Chaval Heated Ski Gloves

Chaval Heated Ski Gloves

The Chaval heated ski gloves came just in time.  We were days away from our ski weekend in Stowe,Vermont where temperatures had been hovering below zero each time we checked all week.  We were getting anxious because in the past few years my husband has developed Raynaud’s in his fingers.  Raynaud’s is a painful cold induced condition that looks a lot like frostbite, where his fingertips turn white, and it alternately causes pain or numbness.  It is tough to avoid in New England winter conditions, and can really put a damper on a family ski trip for him. He has been searching for heated ski gloves for the past few years since developing Raynaud’s, but heated ski gloves are pricey, and he had researched many pairs with poor to mixed reviews that did not seem worth the investment.  This year a new product on the market, with a new technology, caught his eye.

The Chaval heated ski gloves use alphaHEAT™ technology made up of flat, flexible, conductive traces to transmit power inside the glove, similar to technology used in cell phones and computer chips.  They promised to last three times longer than other heated ski gloves and to automatically adjust to the warmth needed throughout the day.  We decided they sounded like they would be worth a try, and he had the perfect opportunity to test them out during our frigid January ski weekend in Stowe, VT. The gloves arrived a few days before we left, and upon opening the box we thought the weatherproof all leather exterior resembled chic motorcycle gloves.  The insides are lined with a soft moisture wicking microfiber fleece.  We were impressed with the handsome look to them,  but interested to see if their performance would match up.  We were really hoping they would pass the test.  We love to ski as a family, but my husband can only last so long out in the cold before it becomes too uncomfortable for him to bear.  In Stowe the temperature hovered at zero throughout the weekend, and got down to as low as -20 Fahrenheit at the top of the mountain.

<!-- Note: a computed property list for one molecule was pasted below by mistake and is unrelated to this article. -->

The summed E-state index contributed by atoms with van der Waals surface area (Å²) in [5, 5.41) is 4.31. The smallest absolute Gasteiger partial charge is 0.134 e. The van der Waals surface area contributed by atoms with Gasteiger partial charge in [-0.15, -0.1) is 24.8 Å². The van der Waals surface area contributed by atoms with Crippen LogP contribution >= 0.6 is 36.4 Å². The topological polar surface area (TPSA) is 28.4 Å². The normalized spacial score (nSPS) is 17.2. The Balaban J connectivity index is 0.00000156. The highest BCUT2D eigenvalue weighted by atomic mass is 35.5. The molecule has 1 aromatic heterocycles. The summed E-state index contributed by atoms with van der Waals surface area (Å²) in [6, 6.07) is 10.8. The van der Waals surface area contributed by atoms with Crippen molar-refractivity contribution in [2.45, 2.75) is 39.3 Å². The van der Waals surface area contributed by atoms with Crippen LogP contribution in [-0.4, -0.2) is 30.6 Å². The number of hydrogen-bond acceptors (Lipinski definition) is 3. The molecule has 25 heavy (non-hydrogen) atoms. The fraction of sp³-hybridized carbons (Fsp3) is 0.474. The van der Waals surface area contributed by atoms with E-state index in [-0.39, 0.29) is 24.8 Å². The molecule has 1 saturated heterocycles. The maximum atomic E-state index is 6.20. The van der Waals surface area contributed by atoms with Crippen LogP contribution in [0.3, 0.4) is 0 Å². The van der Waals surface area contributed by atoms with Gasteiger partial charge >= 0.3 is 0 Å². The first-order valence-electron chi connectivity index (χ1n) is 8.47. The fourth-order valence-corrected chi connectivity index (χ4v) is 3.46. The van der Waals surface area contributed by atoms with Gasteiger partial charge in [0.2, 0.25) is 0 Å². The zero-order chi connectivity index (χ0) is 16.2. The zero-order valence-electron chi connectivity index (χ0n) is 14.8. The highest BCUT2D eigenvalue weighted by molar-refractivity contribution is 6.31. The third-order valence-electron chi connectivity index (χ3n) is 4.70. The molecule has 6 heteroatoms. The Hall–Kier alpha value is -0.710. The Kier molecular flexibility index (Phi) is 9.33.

Base of the Stowe Gondola mid-day

This was probably the coldest ski weekend we have ever had as a family and there is no way he would have been able to withstand the cold if he had not had the Chaval gloves on during those ski days.  True to their word the power lasted a good 5 hours of skiing and the heating elements must have had to work overtime to regulate the temperature in such severe temperatures.  Unlike other heated gloves he has tried they never became hot, but rather maintained a mild warm temperature, which kept his hands from getting cold.   The gloves allowed him a full day of skiing with his family that would have been impossible for him without them. Because the heating elements are located along the backside of the fingers he benefitted from the snug fit that kept good contact with the gloves for maximum warmth. We loved that there is no need for a battery change on these gloves; he just plugged them in and charged them overnight, and was ready to face another below zero day of skiing again in the morning.

We have a friend who lives in Alaska who once told us that there is no such thing as weather that’s too cold, just gear that is not warm enough.  That sentiment fits in with Chaval’s slogan of “Conquer The Cold“, and with these gloves my husband has found his gear.   Overall we’d give them  a (warm) thumbs up.









*We received a discount on our purchase of  a pair of Chaval gloves in exchange for this review. As always all opinions are honest and my own (and in this case my husband’s), and are never swayed by outside influences. 



17 Responses

  1. Thanks for sharing this! I’ve had Raynauds since I was sixteen and it definitely puts a damper on things. I love winter outdoor sports and activities, but can only manage for a few minutes.

    • Sheri,